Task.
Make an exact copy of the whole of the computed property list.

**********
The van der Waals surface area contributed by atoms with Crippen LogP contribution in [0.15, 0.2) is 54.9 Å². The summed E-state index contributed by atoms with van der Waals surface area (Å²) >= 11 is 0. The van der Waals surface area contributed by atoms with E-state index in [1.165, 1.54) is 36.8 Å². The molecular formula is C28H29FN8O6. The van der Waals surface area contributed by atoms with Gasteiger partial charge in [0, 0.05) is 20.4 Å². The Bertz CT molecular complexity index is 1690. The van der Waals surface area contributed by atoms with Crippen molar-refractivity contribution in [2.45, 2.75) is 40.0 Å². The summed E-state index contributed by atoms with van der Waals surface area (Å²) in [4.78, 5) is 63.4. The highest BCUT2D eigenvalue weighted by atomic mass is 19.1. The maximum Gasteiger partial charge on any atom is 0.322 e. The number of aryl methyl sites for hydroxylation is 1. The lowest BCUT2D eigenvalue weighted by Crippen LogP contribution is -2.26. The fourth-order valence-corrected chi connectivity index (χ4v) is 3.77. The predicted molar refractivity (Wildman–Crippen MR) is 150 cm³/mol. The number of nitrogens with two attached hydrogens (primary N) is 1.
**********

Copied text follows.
The van der Waals surface area contributed by atoms with Crippen LogP contribution in [0.15, 0.2) is 54.9 Å². The summed E-state index contributed by atoms with van der Waals surface area (Å²) >= 11 is 0. The van der Waals surface area contributed by atoms with E-state index in [1.165, 1.54) is 36.8 Å². The molecular formula is C28H29FN8O6. The van der Waals surface area contributed by atoms with Gasteiger partial charge in [0, 0.05) is 20.4 Å². The Bertz CT molecular complexity index is 1690. The van der Waals surface area contributed by atoms with Crippen molar-refractivity contribution in [2.45, 2.75) is 40.0 Å². The summed E-state index contributed by atoms with van der Waals surface area (Å²) in [4.78, 5) is 63.4. The highest BCUT2D eigenvalue weighted by atomic mass is 19.1. The maximum Gasteiger partial charge on any atom is 0.322 e. The number of aryl methyl sites for hydroxylation is 1. The lowest BCUT2D eigenvalue weighted by Crippen LogP contribution is -2.26. The fourth-order valence-corrected chi connectivity index (χ4v) is 3.77. The predicted molar refractivity (Wildman–Crippen MR) is 150 cm³/mol. The number of nitrogens with two attached hydrogens (primary N) is 1.